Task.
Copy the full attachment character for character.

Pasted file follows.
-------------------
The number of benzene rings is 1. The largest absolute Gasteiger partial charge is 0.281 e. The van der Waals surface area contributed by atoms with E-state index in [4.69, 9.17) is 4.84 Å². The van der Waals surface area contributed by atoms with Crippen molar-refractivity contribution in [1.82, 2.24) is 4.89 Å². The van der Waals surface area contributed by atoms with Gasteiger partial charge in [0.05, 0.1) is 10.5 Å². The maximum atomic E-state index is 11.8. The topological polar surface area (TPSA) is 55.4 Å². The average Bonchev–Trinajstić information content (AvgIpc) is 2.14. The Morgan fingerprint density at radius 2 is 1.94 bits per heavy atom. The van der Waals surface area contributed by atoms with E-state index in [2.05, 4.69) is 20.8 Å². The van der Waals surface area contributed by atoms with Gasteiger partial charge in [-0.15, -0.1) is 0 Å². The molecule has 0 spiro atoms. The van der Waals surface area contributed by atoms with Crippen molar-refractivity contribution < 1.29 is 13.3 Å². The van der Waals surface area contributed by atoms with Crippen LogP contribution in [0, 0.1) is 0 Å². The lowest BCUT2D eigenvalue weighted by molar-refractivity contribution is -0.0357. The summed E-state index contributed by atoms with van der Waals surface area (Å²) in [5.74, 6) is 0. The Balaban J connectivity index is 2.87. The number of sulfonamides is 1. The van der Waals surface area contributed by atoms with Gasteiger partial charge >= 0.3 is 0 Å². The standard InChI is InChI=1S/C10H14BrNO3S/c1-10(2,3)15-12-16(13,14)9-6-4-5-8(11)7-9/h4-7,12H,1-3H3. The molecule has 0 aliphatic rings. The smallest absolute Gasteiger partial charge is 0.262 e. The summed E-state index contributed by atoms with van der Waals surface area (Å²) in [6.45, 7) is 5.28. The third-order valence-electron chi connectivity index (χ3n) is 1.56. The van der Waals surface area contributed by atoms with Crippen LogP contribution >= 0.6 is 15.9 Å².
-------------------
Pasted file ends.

The number of benzene rings is 1. The largest absolute Gasteiger partial charge is 0.281 e. The van der Waals surface area contributed by atoms with E-state index in [4.69, 9.17) is 4.84 Å². The van der Waals surface area contributed by atoms with Crippen molar-refractivity contribution in [1.82, 2.24) is 4.89 Å². The van der Waals surface area contributed by atoms with Gasteiger partial charge in [0.05, 0.1) is 10.5 Å². The maximum atomic E-state index is 11.8. The topological polar surface area (TPSA) is 55.4 Å². The average Bonchev–Trinajstić information content (AvgIpc) is 2.14. The Morgan fingerprint density at radius 2 is 1.94 bits per heavy atom. The van der Waals surface area contributed by atoms with E-state index in [2.05, 4.69) is 20.8 Å². The van der Waals surface area contributed by atoms with Gasteiger partial charge in [-0.15, -0.1) is 0 Å². The molecule has 0 spiro atoms. The van der Waals surface area contributed by atoms with Crippen molar-refractivity contribution < 1.29 is 13.3 Å². The van der Waals surface area contributed by atoms with Crippen LogP contribution in [0, 0.1) is 0 Å². The lowest BCUT2D eigenvalue weighted by molar-refractivity contribution is -0.0357. The summed E-state index contributed by atoms with van der Waals surface area (Å²) in [5.74, 6) is 0. The Balaban J connectivity index is 2.87. The number of sulfonamides is 1. The van der Waals surface area contributed by atoms with Gasteiger partial charge >= 0.3 is 0 Å². The standard InChI is InChI=1S/C10H14BrNO3S/c1-10(2,3)15-12-16(13,14)9-6-4-5-8(11)7-9/h4-7,12H,1-3H3. The molecule has 0 aliphatic rings. The smallest absolute Gasteiger partial charge is 0.262 e. The summed E-state index contributed by atoms with van der Waals surface area (Å²) in [6.45, 7) is 5.28. The third-order valence-electron chi connectivity index (χ3n) is 1.56. The van der Waals surface area contributed by atoms with Crippen LogP contribution >= 0.6 is 15.9 Å².